Eastern Mediterranean 46 AD: Claudius’ consolidation in the East
The reign of Claudius (41–54 AD) saw the first major period of Roman expansion since Augustus. In the East, Claudius extended Roman power by annexing Thrace and Lycia, restoring Roman rule in Judea, and temporarily annexing Rhodes.
41–72 AD Claudian Commagene▲
Following Claudius’ accession to power, he both restored Antiochus IV as client king of Commagene and returned Antiochus’ territories in Cilicia to him. Antiochus—and until her death c.52 AD his wife Julia Iotapa—ruled in Commagene and its dependencies for more than 30 years, before being deposed by Vespasian on unlikely allegations of conspiring with Parthia. Despite this, he was allowed to peacefully live out his final years in Sparta and Rome.
42 AD Armenian Succession War of 42▲
Taking advantage of the civil war raging in Parthia, Claudius ordered the restoration of Mithridates to the throne of Armenia. Invading the kingdom with a force of Roman legionaries and Iberian cavalry, Mithridates routed the Parthian client governor, Demonax, in battle and swiftly established his rule. At around this time, Sophene seems to have broken away from Armenia to become a separate Roman client kingdom.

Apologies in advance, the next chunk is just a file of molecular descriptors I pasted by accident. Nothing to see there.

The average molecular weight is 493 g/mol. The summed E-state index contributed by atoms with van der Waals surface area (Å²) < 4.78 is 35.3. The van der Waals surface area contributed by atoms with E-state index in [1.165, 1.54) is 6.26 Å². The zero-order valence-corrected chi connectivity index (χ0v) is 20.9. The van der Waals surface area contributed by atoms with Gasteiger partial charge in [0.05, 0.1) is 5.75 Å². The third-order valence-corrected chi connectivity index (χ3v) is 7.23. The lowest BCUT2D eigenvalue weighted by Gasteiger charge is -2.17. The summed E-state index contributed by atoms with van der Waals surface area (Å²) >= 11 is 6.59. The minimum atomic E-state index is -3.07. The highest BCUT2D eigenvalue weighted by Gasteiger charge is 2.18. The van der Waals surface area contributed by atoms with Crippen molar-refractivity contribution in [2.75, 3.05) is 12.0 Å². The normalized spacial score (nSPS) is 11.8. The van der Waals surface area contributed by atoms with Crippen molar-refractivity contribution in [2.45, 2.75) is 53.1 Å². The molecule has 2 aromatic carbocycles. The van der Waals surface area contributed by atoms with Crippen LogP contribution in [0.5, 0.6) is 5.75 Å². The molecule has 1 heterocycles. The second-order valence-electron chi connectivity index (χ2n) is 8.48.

43 AD Annexation of Lycia▲
As Caligula’s successor, Claudius sought to end the frequent unrest among the various client kingdoms of the Mediterranean. In 43 AD, following what was apparently a revolution in which a number of Romans were killed, he led a campaign to subdue the Lycian League. Lycia was then annexed as a Roman province, although its structure as a league was maintained and its ancestral laws restored.
44–53? AD Claudian Rhodes▲
In 44 AD Claudius annexed the Roman client state of Rhodes, incorporating it into the province of Asia. However, he later restored the island to its independence following an impassioned speech in Greek on its behalf by his fifteen-year-old great-nephew and adopted son, Nero. Rhodes would then continue on as a client state until annexed by Vespasian in 70 AD.
46 AD Roman Thrace▲
In 46 AD King Rhoemetalces III of Thrace was murdered—either by his wife and co-ruler, Pythodoris II, or by insurgents. The subsequent fate of Pythodoris is unknown, but apparently they had no children. Following this, Claudius annexed the kingdom as the Roman imperial province of Thracia.